OFFICIAL LANGUAGES ISSUES
12 OFFICIAL LANGUAGES
A breach of the Official Languages Act, particularly the right to be served and to express oneself in one of Canada's two official languages (French or English) with respect to matters such as disciplinary charges, transfers and parole decisions. This category also includes interpretation services provided to an offender who understands neither of the country's two official languages.
13A USE OF FORCE
Excessive or unjustified use of force by a staff member in the performance of duties, including the use of restraints to control an offender, as described in policy or when required.
- If the offender is grieving a use of force incident which was recorded in OMS as a confirmed use of force, the submission must be registered as a final grievance.
- If the incident grieved has not been recorded in OMS as a confirmed use of force, the submission must be registered at the lowest possible level in accordance with policy.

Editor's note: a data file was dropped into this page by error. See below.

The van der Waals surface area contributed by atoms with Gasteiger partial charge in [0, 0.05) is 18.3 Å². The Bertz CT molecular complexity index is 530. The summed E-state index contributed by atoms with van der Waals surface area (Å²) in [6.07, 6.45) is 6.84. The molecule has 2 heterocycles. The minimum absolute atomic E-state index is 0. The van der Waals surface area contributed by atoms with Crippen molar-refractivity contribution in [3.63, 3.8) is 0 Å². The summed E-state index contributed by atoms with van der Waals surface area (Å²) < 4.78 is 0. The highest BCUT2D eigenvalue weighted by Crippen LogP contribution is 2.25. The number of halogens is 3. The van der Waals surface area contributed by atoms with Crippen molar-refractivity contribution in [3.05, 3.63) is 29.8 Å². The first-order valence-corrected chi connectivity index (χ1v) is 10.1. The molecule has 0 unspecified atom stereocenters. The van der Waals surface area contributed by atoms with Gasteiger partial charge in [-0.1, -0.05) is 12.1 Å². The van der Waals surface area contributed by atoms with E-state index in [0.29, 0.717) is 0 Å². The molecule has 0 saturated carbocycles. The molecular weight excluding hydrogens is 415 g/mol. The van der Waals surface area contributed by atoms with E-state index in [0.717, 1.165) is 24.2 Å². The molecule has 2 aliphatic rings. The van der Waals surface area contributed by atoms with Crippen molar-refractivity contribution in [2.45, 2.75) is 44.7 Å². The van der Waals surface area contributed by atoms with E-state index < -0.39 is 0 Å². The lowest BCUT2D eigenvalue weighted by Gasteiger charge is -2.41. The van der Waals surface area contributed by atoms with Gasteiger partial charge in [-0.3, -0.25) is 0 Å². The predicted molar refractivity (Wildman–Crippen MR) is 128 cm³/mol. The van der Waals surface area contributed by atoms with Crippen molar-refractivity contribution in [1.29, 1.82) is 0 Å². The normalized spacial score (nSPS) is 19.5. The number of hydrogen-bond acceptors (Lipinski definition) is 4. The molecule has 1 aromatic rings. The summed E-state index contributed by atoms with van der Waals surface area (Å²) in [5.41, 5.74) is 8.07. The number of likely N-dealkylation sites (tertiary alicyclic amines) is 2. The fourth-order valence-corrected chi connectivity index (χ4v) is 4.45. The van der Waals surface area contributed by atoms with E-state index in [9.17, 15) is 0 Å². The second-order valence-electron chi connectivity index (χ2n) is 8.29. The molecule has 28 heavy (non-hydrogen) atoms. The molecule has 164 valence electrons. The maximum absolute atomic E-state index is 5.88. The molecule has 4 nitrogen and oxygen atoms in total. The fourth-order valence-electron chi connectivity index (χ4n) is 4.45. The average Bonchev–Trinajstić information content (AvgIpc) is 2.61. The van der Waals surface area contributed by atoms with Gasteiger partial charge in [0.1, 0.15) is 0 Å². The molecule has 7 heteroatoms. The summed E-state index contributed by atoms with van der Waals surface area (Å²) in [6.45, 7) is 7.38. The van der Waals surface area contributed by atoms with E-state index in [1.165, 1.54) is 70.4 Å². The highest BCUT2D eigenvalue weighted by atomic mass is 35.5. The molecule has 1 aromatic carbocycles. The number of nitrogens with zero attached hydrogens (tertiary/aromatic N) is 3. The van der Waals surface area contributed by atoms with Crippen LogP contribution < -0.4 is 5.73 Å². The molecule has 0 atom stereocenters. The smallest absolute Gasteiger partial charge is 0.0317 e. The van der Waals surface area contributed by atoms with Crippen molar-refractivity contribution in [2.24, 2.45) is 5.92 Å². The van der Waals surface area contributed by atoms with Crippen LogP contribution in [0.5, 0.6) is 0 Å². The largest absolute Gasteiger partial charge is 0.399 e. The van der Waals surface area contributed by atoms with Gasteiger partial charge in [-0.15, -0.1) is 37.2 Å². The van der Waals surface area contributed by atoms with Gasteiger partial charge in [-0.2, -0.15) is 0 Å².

13B HARASSMENT BY STAFF
Improper conduct by a CSC staff member that is directed at and offensive to an offender, and that the individual knew or ought reasonably to have known would cause offence or harm. It comprises any objectionable act, comment or display that demeans, belittles, or causes personal humiliation or embarrassment, and any act of intimidation or threat. It includes harassment within the meaning of the Canadian Human Rights Act.
Examples of what generally constitutes harassment:
- serious or repeated rude, degrading or offensive remarks, such as teasing about a person's physical characteristics or appearance, put-downs or insults
- displaying sexist, racist or other offensive pictures, or posters
- threats, intimidation or retaliation.
13C STAFF PERFORMANCE